Today there was important news in the Cognitive Capture market. ABBYY, a privately-held company, announced an investment from Marlin Equity Partners, which will make Marlin the largest shareholder. Terms of the investment were not revealed. Marlin is a global private equity firm that acquires businesses across diverse industries and has built a significant portfolio of software companies.
What will this investment mean for ABBYY and its large customer base?
From what we gather, ABBYY has no shortage of plans that can benefit from the funding. They recently announced ambitious plans to launch a new cloud-native platform accompanied by a global AI skills marketplace for document intelligence. Both will require significant investment to ramp up into a viable solution. They are also working hard to grow their share of the largest invoice processing market of all, SAP, where OpenText has a dominant position; we know from experience that is a very expensive market to crack. And they established a beachhead with the major RPA vendors and will need capital to take advantage of the multitude of marketing opportunities these vendors offer. This all on top of an already-full product roadmap, as they press further into AI.
ABBYY clearly can use more money to accelerate these growth opportunities. They must quickly ramp up sales, services and marketing investments, or risk falling behind several new and nimble startups in Cognitive Capture that we have covered.
Is Marlin the right partner to fund these ambitious ventures? We’re not convinced. Private equity in general buys mature businesses with large customer bases and recurring revenues and provides liquidity for the existing shareholders. They then streamline operations to increase profitability and reward the shareholders of which they are now the largest. Any investment money put into the company is typically focused more on acquisitions to increase enterprise value, and less on building up existing product lines. PE typically holds companies for several years before selling them on.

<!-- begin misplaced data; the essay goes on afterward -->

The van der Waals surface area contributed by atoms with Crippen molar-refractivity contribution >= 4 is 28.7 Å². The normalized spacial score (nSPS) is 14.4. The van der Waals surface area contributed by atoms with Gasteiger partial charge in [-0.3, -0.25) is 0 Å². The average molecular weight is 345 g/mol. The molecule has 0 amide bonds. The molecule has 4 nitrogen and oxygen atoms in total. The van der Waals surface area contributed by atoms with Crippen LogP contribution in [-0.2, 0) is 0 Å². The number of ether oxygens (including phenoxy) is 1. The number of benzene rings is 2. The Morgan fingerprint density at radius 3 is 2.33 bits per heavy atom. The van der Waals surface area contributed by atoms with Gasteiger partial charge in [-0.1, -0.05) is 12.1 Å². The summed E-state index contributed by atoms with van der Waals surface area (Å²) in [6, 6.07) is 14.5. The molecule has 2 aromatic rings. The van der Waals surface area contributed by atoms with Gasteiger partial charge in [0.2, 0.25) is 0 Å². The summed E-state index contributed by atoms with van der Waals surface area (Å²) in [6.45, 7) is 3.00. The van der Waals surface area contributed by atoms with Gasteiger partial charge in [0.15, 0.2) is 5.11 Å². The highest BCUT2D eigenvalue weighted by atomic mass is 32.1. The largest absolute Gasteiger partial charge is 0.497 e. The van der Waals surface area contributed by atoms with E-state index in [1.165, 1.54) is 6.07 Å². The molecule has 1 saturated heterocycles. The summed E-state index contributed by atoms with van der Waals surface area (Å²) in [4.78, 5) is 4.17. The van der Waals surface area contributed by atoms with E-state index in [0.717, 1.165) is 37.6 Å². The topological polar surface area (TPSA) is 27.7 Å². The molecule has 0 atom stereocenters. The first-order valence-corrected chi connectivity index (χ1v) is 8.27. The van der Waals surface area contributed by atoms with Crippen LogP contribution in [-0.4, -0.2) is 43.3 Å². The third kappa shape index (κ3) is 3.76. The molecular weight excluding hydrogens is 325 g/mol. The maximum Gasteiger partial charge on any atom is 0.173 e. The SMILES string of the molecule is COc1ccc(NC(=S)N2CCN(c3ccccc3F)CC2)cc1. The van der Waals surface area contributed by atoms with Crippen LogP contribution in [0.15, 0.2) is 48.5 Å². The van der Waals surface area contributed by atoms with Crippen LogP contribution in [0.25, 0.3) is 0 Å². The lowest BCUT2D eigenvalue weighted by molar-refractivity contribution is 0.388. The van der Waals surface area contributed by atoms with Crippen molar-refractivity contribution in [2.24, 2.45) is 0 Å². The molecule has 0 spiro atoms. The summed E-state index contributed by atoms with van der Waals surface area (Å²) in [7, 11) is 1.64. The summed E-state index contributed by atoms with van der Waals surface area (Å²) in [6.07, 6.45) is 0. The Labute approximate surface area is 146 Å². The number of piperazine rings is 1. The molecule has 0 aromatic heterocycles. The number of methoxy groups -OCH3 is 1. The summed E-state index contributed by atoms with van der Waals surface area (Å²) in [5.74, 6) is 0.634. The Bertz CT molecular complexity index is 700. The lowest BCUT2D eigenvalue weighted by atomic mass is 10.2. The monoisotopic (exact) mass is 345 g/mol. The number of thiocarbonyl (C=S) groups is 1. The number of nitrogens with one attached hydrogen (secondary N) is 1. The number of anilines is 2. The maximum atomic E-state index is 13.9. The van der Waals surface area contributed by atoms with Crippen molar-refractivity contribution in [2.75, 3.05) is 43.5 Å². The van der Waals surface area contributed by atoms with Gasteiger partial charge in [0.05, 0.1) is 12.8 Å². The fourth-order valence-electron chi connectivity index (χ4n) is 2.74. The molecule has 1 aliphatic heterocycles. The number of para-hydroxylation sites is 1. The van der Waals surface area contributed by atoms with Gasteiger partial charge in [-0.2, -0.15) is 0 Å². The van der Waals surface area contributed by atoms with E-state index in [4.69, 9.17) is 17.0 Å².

That does not sound like the perfect investment partner for a company with ambitious growth plans. But is there ever a perfect investor? Perhaps Marlin will be like Thoma Bravo, the PE company who bought Hyland and has executed on an impressive long-game strategy to create an ECM behemoth.
But unlike Hyland, ABBYY is not a platform company that can be built up through complementary tuck-in acquisitions. We think ABBYY is more of a tuck-in candidate for an RPA vendor or a software company in a vertical market. Marlin’s investment effectively takes ABBYY off the market for a while since it normally takes years to generate sufficient shareholder value for a successful PE exit. Though there are exceptions, Alfresco was bought and sold by PE firm TH Lee in just a couple of years.
Perhaps Marlin sees ABBYY as a cross-portfolio play or a potential tuck-in to one of its own. It’s hard to tell. We took a look at the portfolio and there are no obvious synergies.
We have known the ABBYY management team for years and they have a well-earned good reputation in the Cognitive Capture market. We caught up with ABBYY CEO Ulf Persson and he was clear that the investment will focus on growth. We hope that will help the company progress towards its ambitious goals.